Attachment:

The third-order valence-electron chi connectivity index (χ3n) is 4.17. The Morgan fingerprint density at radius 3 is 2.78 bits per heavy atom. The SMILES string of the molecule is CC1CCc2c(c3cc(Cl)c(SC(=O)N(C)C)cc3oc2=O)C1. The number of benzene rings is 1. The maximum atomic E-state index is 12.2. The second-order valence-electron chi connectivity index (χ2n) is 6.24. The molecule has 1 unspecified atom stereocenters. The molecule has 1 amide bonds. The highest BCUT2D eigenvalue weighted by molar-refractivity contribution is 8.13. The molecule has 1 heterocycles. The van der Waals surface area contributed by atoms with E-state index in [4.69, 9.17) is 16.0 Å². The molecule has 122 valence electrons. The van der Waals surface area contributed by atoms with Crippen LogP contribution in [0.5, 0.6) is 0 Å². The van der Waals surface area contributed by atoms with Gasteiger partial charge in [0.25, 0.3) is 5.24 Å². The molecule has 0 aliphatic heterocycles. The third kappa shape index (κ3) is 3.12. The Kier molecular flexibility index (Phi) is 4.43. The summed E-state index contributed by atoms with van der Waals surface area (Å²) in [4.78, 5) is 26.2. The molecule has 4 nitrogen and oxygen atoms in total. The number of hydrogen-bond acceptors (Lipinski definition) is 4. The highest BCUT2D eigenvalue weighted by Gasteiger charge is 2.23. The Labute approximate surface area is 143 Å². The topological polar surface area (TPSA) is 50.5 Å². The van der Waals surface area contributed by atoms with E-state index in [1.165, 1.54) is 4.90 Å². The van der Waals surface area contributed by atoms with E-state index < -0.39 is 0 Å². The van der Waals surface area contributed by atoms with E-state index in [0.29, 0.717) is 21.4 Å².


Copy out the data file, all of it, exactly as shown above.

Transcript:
The third-order valence-electron chi connectivity index (χ3n) is 4.17. The Morgan fingerprint density at radius 3 is 2.78 bits per heavy atom. The SMILES string of the molecule is CC1CCc2c(c3cc(Cl)c(SC(=O)N(C)C)cc3oc2=O)C1. The number of benzene rings is 1. The maximum atomic E-state index is 12.2. The second-order valence-electron chi connectivity index (χ2n) is 6.24. The molecule has 1 unspecified atom stereocenters. The molecule has 1 amide bonds. The highest BCUT2D eigenvalue weighted by molar-refractivity contribution is 8.13. The molecule has 1 heterocycles. The van der Waals surface area contributed by atoms with E-state index in [4.69, 9.17) is 16.0 Å². The molecule has 122 valence electrons. The van der Waals surface area contributed by atoms with Crippen LogP contribution in [0.5, 0.6) is 0 Å². The van der Waals surface area contributed by atoms with Gasteiger partial charge in [0.25, 0.3) is 5.24 Å². The molecule has 0 aliphatic heterocycles. The third kappa shape index (κ3) is 3.12. The Kier molecular flexibility index (Phi) is 4.43. The summed E-state index contributed by atoms with van der Waals surface area (Å²) in [4.78, 5) is 26.2. The molecule has 4 nitrogen and oxygen atoms in total. The number of hydrogen-bond acceptors (Lipinski definition) is 4. The highest BCUT2D eigenvalue weighted by Gasteiger charge is 2.23. The Labute approximate surface area is 143 Å². The topological polar surface area (TPSA) is 50.5 Å². The van der Waals surface area contributed by atoms with E-state index in [1.165, 1.54) is 4.90 Å². The van der Waals surface area contributed by atoms with E-state index < -0.39 is 0 Å². The van der Waals surface area contributed by atoms with E-state index in [0.29, 0.717) is 21.4 Å².